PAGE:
Globalisation, thus, poses a serious challenge to the formation of social democracy in India. It is often paraded as a custodian of enormous ‘opportunities’. But such ‘opportunities’ are and whom they benefit is a question that directly concerns the Dalits. In an existential asymmetrical world, where we actually live, such opportunities open many doors to the haves. But the interests of the have-nots, a large majority of whom happen to be low castes, socially excluded, tribal, women, and other vulnerable sections of the society, are often neglected. The socially excluded sections of the society are the worst victims of much-hyped Special Economic Zones [SEZs] and the resultant consequent process of forced displacement (Ahlawat 2008; Palit 2008; Partha 2008; Kumar 2007; Gill 2007; Shankar 2007; Shankar 2008; Sampat 2008; Sharma 2009; and Sarma 2007). This has led to further perpetuation and deepening of the social and economic inequities, which in turn seriously diminish the values and principle of social justice in the society. In other words, it deepens the perennial evil of social exclusion through its much advertised project of new economic reforms, which in effect is less about ‘reforms, and more about ‘exclusion’. It has led to the closure of various industrial units in the public sector that “played havoc with the employment scenario of the populace as a whole and of the Dalits in particular” (Puniyani 2002) This, in turn, has increased unemployment and poverty on the one hand, and widened the hiatus between the rich/upper castes and the poor/lower castes on the other. In the first decade of the new economic reforms in India, the ratio of both unemployment and poverty increased from 28 per cent in 1989 to 48 per cent in 1992.
Marginalisation of the Marginalised
Since Dalits constitute the bulk of the poor and unemployed, they have suffered the most. Their chances of acquiring jobs in the high-tech industry at home as well as in the multinational corporations have been getting curtailed since the beginning of the process of globalisation in India. The system of primary and elementary education in the rural and urban settings has been subverted almost totally. Since, majority of the rich upper caste send their wards to the private/convent/public schools, government schools have been reduced into dysfunctional centres of learning for the poor Dalits. It is simply out of the reach of the matriculates of such neglected government schools, where hardly any infrastructure and teachers are available, to be able to compete for admission in the prestigious Information Technology (IT) or management schools. Moreover, since the background of a majority of Dalit undergraduates is in Arts and Humanities, it becomes difficult for them to meet the job requirements of the multinational corporations. Even if some of the Dalits aspire to compete in the technology driven new job market, it would be, perhaps, out of their reach to acquire the requisite qualifications at exorbitant rates from various engineering and management institutes. It is precisely due to these reasons that Dalits are rarely to be found in the prestigious management schools all over the country.
Dalits happened to be the beneficiaries of state’s affirmative action before India entered into the realm of neo-liberal free market-economy. The Indian state had brought some improvements in the lives of Dalits by making special provisions to provide them in education, employment, respectable wages, access to land, water, health, housing and other resources. But the welfarist stance of the Indian state gave way to a new system of free market-economy in 1990s. One of the main tasks of this new paradigm is to force the roll back process of the welfare state and to allow the market forces to operate in an unrestrained manner. The pro-market stance of globalisation has led to the widening of the gap between the privileged few and the large mass of the marginalized sections of the society. It further led to marginalisation of the already marginalized people, thus widening the gulf of inequity in the society (Kumar 2007). Dalit labourers, daily wage workers and workers in the informal sector among them suffer the most. In other words, globalisation process severely affects some categories of the Scheduled Castes and Scheduled Tribes who are deprived of jobs, and face great difficulties in accessing housing, drinking water, food, healthcare, education, and employment. Thus the way globalisation affects the life of a Scheduled Caste worker differs significantly from that of the non-Scheduled Caste one.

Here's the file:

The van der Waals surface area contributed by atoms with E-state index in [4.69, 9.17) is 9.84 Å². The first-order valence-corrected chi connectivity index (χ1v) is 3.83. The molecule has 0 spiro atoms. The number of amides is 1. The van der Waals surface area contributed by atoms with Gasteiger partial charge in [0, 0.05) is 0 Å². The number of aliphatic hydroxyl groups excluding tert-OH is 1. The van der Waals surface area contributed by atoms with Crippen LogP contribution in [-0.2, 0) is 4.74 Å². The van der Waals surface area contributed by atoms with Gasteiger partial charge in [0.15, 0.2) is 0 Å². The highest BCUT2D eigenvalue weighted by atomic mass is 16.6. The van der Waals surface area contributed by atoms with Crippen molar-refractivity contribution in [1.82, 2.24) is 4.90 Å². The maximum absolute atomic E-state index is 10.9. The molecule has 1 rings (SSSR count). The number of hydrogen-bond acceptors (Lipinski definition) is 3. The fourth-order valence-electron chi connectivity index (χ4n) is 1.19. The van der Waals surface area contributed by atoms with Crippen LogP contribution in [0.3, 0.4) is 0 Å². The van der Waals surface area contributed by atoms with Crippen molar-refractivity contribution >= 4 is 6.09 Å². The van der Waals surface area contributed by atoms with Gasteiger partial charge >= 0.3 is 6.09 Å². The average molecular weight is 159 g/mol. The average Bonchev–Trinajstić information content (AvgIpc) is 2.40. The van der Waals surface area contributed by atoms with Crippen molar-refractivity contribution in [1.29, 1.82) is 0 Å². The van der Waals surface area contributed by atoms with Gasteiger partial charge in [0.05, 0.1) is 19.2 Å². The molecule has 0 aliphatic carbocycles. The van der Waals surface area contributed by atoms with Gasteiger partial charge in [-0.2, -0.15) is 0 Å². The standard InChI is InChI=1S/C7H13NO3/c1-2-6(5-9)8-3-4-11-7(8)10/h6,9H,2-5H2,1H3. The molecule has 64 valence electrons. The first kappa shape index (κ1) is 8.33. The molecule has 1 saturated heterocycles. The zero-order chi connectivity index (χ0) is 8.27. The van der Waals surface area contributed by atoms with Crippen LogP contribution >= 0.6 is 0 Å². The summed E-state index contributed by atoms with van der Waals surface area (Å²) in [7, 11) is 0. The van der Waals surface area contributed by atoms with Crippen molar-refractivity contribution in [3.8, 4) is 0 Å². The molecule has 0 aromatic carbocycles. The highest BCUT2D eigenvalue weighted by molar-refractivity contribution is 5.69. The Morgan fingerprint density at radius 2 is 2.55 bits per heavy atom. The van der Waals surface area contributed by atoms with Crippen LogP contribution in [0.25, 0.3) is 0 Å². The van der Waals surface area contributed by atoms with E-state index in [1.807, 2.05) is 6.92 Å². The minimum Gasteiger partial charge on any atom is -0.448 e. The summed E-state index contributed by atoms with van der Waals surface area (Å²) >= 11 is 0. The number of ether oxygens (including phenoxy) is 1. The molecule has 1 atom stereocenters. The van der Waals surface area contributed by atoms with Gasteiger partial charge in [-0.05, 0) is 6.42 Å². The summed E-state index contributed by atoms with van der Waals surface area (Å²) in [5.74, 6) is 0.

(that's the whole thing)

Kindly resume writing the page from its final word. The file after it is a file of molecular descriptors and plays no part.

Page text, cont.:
In a caste-based hierarchical and graded social setup where lower social status and economic backwardness seems to be coterminous, social rank plays an important role in determining one’s economic status. Globalisation further aggravates this vicious interrelationship between social and economic backwardness. The logic of economic globalisation favours the rich, who can invest and multiply capital. The favoured rich are mostly found among the so-called traditional ‘upper castes’ that have monopolised land and other economic resources in the country. It has made them prominent in the newly carved out vast private space of the open market. In other words, capital and caste have joined hands against labour and the principle of state social welfare it has led to an alliance between the forces of the market and the upper castes – much to the disadvantage of the marginalised and the lower castes.
Another way through which the process of globalisation has been affecting the lives of the Dalits rather more severely is the transformation of their traditional hereditary occupations into lucrative profit seeking competitive avenues where they find themselves incapable of competing with the so called upper castes who until very recently used to consider such professions as polluting. In other words, when the occupations of sewage disposal, scavenging and raw hides were performed in the Jajmani (hereditary system of asymmetrical reciprocity and patronage between landlords and occupational experts) set up, bereft of profit incentive, Dalits were forced to take them up. But when these same occupations became profit-generating businesses, Dalits find themselves at odd in their own tested fields. It is in this context that the process of globalisation perpetuates the system of caste and inequality albeit in a new form. Instead of liberating them, it further pins them down. Earlier they were excluded and were condemned as shudras because of their closeness to the sewages, now it excludes them by way of defeating them in the profit oriented open market system of the neo-liberal economy. In fact, this market is open only for those who have the capital to play the profit game on the chessboard of its unrestrained competition. In this new profit driven game of the process of globalisation, Dalits – normally starved of capital – stand disqualified.
Yet another way through which the process of globalisation severely affects the lives of the Dalits is the accentuation of the phenomenon of their exclusion from land. Significant parts of the vast majority of them who live in villages are landless labourers. Only a small number of them are cultivators with marginal holdings. The large-scale landlessness on the part of the Dalits led to their dependence on the upper caste land owning communities, which in turn deepened the caste based inequalities with the additional burden of asymmetrical class structures. The neo-liberal economic policies adopted under the regimes of liberalisation, privatisation and globalisation widen already existing caste and class divisions between the Dalits and the dominant castes, and further minimises the chances of the emergence of a sense of solidarity among different communities.
Please read Part II of this paper here.
ICCR Chair Professor of Contemporary India Studies,
Leiden University Institute for Area Studies & IIAS,
Leiden University, The Netherlands.